Not so dope: Cops, health official caught in alleged dagga deals

Several civil servants have been caught in the last week for alleged marijuana dealing.
Several civil servants have been caught in the last week for alleged marijuana dealing.
Image: Gallo Images/ IStock

An on-duty policeman with an off-duty colleague were cruising along when they were pulled over by colleagues.

A team carried out a sting operation on Friday evening after receiving information implicating the pair in transporting dagga.

The sergeant and a constable, both in their early 30s, were arrested after being found in possession of three large bags of dagga.

"It was indicated that the suspects were travelling in one of the member's private vehicle, with one of them being off-duty and the other on-duty. The team pulled them over, demanding to search the vehicle, at which point the three bags were found inside the car, resulting in their arrest," said a police statement.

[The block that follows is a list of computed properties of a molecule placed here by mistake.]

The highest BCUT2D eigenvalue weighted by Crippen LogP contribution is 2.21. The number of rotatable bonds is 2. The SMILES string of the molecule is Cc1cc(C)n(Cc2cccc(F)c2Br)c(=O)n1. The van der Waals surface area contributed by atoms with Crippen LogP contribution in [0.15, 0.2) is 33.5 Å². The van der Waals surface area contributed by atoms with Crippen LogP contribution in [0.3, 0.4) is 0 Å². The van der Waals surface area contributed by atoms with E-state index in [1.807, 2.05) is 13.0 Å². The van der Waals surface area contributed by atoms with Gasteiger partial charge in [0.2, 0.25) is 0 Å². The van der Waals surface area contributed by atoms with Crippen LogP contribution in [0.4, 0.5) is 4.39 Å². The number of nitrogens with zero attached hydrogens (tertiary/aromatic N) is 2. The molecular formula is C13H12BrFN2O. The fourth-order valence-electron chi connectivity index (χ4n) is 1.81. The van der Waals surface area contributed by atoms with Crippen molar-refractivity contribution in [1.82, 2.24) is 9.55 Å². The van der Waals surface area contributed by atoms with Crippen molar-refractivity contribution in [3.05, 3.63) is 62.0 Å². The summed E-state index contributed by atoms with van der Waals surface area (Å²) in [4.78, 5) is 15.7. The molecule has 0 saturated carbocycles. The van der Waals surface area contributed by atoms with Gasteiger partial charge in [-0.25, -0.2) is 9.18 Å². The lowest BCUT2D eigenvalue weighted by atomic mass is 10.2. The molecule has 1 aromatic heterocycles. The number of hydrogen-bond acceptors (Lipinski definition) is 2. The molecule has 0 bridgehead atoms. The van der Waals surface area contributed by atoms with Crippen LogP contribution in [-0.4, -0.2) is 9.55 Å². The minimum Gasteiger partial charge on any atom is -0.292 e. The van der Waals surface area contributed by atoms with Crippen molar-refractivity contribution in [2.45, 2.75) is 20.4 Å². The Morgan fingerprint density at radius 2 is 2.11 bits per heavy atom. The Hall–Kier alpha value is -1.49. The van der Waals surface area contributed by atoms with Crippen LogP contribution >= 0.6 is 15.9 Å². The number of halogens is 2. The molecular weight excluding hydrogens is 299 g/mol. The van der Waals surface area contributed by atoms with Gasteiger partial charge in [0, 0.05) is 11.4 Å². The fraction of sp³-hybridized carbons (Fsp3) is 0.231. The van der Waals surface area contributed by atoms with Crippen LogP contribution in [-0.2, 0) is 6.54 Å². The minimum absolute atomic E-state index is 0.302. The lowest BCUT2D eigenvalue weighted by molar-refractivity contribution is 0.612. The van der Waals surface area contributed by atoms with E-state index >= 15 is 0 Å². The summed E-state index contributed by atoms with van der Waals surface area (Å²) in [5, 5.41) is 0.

Mpumalanga provincial commissioner Lt-Gen Mondli Zuma said the two members were attached to the relatively new police station of KaMhlushwa, near Malelane.

The suspects will appear in court on Monday, facing a charge of dealing in dagga.

Meanwhile at neighbouring Schoemansdal, a 49-year-old department of health employee, employed as a driver, together with a 42-year-old man, were also arrested for dealing in dagga.

The duo, arrested on May 6, were found with compressed dagga weighing 5.9kg, while travelling in a state vehicle belonging to the department, attached to the Shongwe Hospital.

They have already made a brief court appearance, with one being released on a warning and the other on bail of R500, pending their next appearance on May 30.

Lt-Gen Zuma said that it is sad that civil servants including the police are involved in the proliferation of dagga, especially within the Tonga cluster.

"There is no space for such criminal elements in the SAPS in particular and the government in general. These arrests should serve as a stern warning to other civil servants currently involved in similar activities."

Private use of dagga is allowed in SA, but dealing remains outlawed.

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